Nails of the Crucifixion on eBay

200802210929 A fellow claims to have three of the nails used to attach Christ to the cross a couple of thousand years ago.

If you believe him, you can buy them for 10 thousand euros on eBay.

Be warned that the nails are in poor condition and would need to be straightened and de-rusted before you could reuse them in a carpentry or woodworking project. Link (Thanks, Patrick!)



  1. sold some at a yard sale,along with some splinters from the True Cross, a toe bone of Buddha and some other junk.

    People will buy anything if you give them a good story. You can see the wheels turning in their heads as they listen to your spiel and then start thinking about how they in turn will tell their friends where they got this lawn chair used by the Dalai Lama.

  2. “” Be warned that the nails are in poor condition and would need to be straightened and de-rusted before you could reuse them in a carpentry or woodworking project. “”

    Made me smile.. out loud (?)

  3. There’s an old saying that if you took all the splinters from the cross there would be enough wood to build a boat.

    I think it’s especially applicable here.

  4. “Be warned that the nails are in poor condition and would need to be straightened and de-rusted before you could reuse them in a carpentry or woodworking project”

    Yes, but in this condition they should be more than adequate to be used in the crucifixion of the seventh coming of christ. Duh.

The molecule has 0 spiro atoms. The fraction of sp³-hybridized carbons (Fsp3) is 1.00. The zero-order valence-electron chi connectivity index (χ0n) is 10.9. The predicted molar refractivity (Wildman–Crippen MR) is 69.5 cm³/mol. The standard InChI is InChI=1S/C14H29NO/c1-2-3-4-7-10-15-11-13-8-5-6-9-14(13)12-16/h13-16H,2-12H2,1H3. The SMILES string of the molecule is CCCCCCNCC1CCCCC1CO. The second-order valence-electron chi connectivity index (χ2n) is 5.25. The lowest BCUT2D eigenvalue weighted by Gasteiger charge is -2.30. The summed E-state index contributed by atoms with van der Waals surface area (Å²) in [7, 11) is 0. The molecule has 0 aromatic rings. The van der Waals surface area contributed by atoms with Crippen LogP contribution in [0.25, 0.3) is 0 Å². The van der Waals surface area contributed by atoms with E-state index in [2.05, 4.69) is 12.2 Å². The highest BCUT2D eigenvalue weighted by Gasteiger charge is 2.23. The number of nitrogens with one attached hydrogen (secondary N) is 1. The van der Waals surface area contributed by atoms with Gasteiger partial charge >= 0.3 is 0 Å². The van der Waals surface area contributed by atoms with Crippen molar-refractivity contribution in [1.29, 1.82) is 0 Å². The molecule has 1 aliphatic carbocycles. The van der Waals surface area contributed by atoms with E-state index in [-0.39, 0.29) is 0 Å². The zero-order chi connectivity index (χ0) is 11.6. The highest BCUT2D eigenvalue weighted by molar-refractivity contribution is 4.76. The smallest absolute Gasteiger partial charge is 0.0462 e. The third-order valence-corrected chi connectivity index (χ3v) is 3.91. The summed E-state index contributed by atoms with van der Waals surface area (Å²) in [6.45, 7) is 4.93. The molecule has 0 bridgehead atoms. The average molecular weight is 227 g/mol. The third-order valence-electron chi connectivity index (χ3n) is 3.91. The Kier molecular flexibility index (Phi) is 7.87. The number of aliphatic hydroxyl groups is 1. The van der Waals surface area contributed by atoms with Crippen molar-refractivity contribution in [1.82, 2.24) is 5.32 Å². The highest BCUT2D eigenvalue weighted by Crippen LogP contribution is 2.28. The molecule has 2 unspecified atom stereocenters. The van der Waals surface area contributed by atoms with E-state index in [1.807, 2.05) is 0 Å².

5. Mark Twain visited many churches in Europe on a Grand Tour. He remarked that he’d seen enough nails of the True Cross “to fill a keg”.

  6. It’s impossible to nail something that didn’t exist. It’s like finding a map to Santa’s workshop.

  7. “A fellow claims to have three of the nails used to attach Christ to the cross a couple of thousand years ago”

    “…three of…”?

    There’re more?

    Who nailed Mary’s son to the cross – Habitat for Humanity?

  8. Jesus walks into an inn, holds up three nails, and says, “Can you put me up for the night?”

    Jesus’s last words on the cross: “Hey, I can see my house from here!”

    But seriously, we could get Jesus DNA from those nails and prove that he was a reptilian overlord.

  9. I’ll buy all three… but only if I can use them on the bloke trying to sell them!